For The Phoenix, one of Canberra’s most popular live music venues, it’s been a rough few years: fire, flooding and a series of legal disputes with Sydney Building landlords and LJ Hooker has left the pub faced with crippling debt.

In response to this crisis, The Phoenix recently launched a fundraiser, the outcome of which would determine whether the 25 year old establishment could survive. At the time of publication, it’s already raised over $47,000.

The GoFundMe campaign, which began on 4 January, has a goal of $75,000. That money, the page states, will pay off the pub’s debts to “suppliers, current landlord and lawyers.” With a running total of $46,415 funded by 500 contributors, the fundraiser has seen an average donation size of just over $98.80 per donor.

The donor rewards include having one’s name etched into a brick or tile in the pub, valued at $100 and $150 respectively. An invitation to a future GoFundMe party can be attained by a donation of $200. For its donation of $5000, Canberra re-use and recycling business The Green Shed will have its logo emblazoned across the much-consulted monthly Phoenix gig guide. For $50,000 the pub will “name the Phoenix stage after you (or whatever you want), with commemorative plaque on front of stage.”

The Green Shed’s association with the Phoenix goes back to the pub’s inception. Co-founder Charlie Bigg-Withers told Woroni that it supplied the Phoenix with many of its original furnishings. As for the hefty donation, Bigg-Withers explained that “the thought of the Phoenix closing was heartbreaking.”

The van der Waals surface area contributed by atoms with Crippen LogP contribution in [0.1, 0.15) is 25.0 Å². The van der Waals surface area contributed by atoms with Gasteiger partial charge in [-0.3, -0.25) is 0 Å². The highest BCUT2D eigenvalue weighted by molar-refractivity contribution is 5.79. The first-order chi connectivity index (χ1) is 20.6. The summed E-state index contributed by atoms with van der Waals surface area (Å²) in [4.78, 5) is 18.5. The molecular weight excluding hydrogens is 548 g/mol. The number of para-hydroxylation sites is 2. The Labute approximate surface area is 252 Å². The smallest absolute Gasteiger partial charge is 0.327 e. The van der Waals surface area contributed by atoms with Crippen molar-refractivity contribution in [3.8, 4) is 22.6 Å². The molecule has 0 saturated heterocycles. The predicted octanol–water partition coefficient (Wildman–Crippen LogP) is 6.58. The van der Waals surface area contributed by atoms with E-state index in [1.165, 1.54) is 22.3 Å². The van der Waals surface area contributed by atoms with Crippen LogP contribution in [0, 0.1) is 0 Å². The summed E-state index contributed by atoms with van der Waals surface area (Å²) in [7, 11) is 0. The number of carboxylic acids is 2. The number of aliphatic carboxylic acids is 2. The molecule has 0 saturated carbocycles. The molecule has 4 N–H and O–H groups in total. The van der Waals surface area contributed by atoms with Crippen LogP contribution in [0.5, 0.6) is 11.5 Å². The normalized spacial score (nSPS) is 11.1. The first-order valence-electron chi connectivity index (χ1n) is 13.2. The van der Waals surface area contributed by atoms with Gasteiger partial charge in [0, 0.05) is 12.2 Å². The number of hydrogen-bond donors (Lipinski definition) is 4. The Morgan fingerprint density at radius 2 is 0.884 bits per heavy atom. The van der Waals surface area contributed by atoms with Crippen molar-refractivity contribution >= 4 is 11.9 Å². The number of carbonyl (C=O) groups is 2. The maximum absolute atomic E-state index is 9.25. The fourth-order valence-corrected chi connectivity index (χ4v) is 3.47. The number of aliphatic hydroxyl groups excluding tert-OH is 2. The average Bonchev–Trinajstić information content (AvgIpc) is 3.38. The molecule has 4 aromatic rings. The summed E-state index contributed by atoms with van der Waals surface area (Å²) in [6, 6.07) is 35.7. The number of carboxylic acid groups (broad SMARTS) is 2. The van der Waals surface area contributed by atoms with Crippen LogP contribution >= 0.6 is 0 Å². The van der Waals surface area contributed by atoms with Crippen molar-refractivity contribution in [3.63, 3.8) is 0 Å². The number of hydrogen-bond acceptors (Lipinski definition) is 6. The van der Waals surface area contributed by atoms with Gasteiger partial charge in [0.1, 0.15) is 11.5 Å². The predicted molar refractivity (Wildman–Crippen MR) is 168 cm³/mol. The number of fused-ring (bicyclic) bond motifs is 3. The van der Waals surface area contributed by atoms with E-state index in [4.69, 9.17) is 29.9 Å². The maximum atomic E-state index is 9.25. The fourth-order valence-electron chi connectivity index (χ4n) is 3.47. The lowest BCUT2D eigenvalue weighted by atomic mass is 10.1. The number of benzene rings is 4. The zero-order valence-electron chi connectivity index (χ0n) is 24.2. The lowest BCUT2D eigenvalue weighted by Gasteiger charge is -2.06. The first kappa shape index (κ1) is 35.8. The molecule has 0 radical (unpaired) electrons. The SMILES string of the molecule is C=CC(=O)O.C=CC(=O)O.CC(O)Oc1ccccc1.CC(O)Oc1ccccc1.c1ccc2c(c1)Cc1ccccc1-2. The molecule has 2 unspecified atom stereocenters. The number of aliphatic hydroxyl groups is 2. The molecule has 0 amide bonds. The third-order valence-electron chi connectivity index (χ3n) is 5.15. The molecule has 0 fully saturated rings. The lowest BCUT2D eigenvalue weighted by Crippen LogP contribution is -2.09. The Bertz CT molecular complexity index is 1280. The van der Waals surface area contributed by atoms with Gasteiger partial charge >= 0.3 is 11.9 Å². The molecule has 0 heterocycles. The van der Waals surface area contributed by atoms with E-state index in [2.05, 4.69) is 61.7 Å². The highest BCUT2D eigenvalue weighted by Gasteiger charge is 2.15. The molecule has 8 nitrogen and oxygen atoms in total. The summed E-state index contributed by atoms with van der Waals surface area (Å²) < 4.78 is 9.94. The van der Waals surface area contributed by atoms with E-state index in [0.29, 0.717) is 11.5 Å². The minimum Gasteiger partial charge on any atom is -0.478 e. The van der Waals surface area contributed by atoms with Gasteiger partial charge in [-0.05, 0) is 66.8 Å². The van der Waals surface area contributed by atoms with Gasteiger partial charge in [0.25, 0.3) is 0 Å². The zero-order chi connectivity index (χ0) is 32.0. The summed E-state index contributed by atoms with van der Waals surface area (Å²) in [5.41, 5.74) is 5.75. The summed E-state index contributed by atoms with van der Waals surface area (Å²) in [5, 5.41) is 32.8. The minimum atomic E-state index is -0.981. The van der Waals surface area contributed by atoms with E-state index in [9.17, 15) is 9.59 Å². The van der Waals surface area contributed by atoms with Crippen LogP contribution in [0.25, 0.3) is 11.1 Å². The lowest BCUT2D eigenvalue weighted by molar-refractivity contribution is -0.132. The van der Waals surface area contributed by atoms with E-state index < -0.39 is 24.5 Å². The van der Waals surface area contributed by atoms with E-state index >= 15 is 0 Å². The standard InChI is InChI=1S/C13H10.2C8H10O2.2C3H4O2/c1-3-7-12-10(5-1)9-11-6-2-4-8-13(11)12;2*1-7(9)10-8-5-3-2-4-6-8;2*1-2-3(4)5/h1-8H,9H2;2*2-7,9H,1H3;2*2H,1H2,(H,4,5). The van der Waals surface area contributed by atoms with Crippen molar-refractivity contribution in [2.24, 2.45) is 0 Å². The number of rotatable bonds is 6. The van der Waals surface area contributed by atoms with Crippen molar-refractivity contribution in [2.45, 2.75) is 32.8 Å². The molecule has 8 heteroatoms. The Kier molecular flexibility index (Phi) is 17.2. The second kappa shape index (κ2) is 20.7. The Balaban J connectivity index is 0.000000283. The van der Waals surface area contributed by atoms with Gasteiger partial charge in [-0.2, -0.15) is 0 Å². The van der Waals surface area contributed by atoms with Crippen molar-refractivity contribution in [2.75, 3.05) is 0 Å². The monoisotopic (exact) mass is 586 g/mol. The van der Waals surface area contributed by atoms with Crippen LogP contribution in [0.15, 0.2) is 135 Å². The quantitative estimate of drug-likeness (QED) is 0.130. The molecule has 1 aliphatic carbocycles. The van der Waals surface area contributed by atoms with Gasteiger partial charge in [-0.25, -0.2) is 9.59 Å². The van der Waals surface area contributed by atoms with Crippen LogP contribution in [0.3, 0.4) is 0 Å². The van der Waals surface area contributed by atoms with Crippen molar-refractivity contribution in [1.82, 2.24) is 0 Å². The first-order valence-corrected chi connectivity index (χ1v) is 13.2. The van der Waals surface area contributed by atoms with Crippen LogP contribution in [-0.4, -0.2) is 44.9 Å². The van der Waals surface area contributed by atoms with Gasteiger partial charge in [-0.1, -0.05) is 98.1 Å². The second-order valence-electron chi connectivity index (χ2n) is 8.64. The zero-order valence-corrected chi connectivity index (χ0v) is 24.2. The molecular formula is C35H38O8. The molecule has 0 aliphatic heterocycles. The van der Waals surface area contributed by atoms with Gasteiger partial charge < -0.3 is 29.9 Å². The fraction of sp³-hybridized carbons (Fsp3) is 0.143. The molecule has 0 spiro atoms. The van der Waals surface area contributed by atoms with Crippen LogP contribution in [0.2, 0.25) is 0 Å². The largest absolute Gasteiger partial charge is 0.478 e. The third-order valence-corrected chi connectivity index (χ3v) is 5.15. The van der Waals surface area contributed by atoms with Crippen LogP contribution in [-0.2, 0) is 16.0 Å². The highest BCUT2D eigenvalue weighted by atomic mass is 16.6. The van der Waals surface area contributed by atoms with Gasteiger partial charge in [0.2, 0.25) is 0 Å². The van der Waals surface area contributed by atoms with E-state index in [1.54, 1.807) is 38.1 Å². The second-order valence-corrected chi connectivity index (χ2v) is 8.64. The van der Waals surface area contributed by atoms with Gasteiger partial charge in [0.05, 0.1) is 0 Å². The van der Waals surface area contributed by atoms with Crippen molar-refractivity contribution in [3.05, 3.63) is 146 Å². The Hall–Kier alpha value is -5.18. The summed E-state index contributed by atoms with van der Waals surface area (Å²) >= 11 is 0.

“It has always been a part of us and a safe place for all walks of life to hang out! [It] has given so many artists a place to perform and that is a rare thing in Canberra these days!”

In addition to the pub’s own fundraiser, a simultaneous campaign has been undertaken by local and interstate musical acts — bands have jumped at the chance to contribute free sets on the venue’s stage.

A significant number of the bands volunteering to play for free include current and former students at the ANU, including Slow Turismo, The Lowlands, The Wrst, Kilroy, Scroggin, Moaning Lisa and California Girls.

Fiete Geier, The Phoenix’s band bookings manager, told Woroni that the response of Canberra’s independent music scene has been heartening.

“There’s just so much love for the Phoenix,” he said, “it’s pretty amazing how many not just bands, but people in general have put their hand up to help.”

At first, the uncertainty of the pub’s future had made Geier reluctant to stack the weeks ahead with bookings, but he noted with a reserved optimism that things were looking up. But the bookings manager was quick to note that the future of the Phoenix still hangs on the success or failure of the GoFundMe campaign.

Over the past quarter-century, The Phoenix has functioned as safe haven, social hub and cultural enclave for ANU students, staff and graduates. As well as its frequent and varied live music, the Phoenix’s monthly poetry slam Bad!Slam!No!Biscuit! has long been a well-attended student favourite.

Thomas Rowell, a long-time patron and current PHD candidate, told Woroni, “the Phoenix has been a crucial part of my whole student life here at ANU.” For Rowell, what sets this “really lovely, grimy, rowdy, happy pub” apart from other student haunts is the opportunity to witness “whatever local upcoming weird art and music kids around here are making”, and the conspicuous lack of “pounding club hits, $3 tequila and vomit.” Rowell’s own band, folk/bluegrass outfit Scroggin, performed a benefit gig at the Phoenix in late January.